Northrop Grumman and the US Defense Advanced Research Projects Agency (DARPA) have set a new standard for wireless transmission, having operated a data link at 100 gigabits per second (Gbps) over a 20 kilometre urban environment.
To put this achievement in relatable terms, the data rate was quick enough to download a 50 Gigabyte Blu-ray video in four seconds. The successful demonstration also marked an end to Northrop Grumman’s Phase II contract for the DARPA 100 Gbps (100G) RF Backbone programme.
“This dramatic improvement in data transmission performance could significantly increase the volume of airborne sensor data that can be gathered and reduce the time needed to exploit sensor data,” said Louis Christen, Director of Research and Technology at Northrop Grumman
“Next generation sensors such as hyperspectral imagers typically collect data faster, and in larger quantity than most air-to-ground data links can comfortably transmit. Without such a high data rate link data would need to be reviewed and analysed after the aircraft lands.”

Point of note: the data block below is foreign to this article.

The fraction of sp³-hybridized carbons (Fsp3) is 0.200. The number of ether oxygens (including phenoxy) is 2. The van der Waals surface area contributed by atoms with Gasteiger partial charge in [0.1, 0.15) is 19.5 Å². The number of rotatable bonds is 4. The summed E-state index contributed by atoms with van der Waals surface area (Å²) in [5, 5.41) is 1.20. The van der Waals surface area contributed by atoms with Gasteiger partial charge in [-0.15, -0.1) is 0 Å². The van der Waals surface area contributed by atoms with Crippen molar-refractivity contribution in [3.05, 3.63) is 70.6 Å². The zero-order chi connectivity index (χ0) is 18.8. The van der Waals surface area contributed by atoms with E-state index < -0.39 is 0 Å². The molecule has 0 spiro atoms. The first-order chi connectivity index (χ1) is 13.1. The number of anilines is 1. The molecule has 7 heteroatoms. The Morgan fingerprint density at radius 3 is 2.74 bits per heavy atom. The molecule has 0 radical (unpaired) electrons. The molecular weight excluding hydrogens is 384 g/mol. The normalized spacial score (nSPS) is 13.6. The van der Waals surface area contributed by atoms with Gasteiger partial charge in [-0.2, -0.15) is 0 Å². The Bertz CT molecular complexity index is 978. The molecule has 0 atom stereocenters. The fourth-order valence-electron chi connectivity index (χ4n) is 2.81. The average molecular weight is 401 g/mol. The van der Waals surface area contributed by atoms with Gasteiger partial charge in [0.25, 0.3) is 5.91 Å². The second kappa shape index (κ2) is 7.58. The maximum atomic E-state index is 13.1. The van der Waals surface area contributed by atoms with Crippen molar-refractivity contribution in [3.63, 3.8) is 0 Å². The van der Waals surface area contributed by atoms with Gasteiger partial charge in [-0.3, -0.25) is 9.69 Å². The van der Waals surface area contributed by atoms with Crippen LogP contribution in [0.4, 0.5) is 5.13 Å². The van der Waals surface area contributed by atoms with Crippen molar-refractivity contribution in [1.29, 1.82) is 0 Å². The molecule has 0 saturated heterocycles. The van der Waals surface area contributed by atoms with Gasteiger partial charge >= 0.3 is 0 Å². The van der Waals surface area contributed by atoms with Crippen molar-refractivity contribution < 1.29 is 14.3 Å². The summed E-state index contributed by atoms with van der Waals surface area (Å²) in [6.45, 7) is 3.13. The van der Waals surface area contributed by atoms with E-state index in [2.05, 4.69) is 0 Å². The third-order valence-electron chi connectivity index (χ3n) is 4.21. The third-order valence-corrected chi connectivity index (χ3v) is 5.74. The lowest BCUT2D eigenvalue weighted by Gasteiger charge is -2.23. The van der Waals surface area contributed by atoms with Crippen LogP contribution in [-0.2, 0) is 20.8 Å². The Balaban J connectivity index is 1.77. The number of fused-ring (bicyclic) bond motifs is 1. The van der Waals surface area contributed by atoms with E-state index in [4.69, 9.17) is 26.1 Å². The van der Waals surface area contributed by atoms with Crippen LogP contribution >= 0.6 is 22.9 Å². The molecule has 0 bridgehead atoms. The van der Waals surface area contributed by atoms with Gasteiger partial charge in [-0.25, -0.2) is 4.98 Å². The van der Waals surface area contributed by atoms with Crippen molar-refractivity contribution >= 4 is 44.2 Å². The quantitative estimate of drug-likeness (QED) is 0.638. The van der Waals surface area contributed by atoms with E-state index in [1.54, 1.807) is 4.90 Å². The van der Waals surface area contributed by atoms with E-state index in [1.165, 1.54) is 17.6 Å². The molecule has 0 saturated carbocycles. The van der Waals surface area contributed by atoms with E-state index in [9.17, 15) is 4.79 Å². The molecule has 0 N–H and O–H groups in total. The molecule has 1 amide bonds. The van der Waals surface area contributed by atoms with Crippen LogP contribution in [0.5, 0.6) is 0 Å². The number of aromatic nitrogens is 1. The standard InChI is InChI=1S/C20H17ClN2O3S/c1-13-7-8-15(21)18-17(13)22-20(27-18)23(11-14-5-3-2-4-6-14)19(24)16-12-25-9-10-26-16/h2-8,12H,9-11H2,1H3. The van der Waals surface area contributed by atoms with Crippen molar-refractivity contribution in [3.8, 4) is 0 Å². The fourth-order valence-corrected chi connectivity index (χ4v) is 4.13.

By that same token, a 100G data link could transmit high-rate data directly from the aircraft to commanders on the ground in near real-time, allowing them to respond more quickly to dynamic operations.
The successful 100G ground demonstration sets the stage for the flight test phase of the 100G RF Backbone programme. This next phase demonstrates the 100G air-to-ground link up to 100 Gbps over a 100 kilometre distance and extended ranges with lower data rates. The 100G hardware will be flown aboard the Proteus demonstration aircraft developed by Northrop Grumman subsidiary Scaled Composites.
Northrop Grumman’s 100G industry team included Raytheon, which developed the millimetre wave antennas and related RF electronics, and Silvus Technologies, which provides the key spatial multiplexing and MIMO signal processing technologies.
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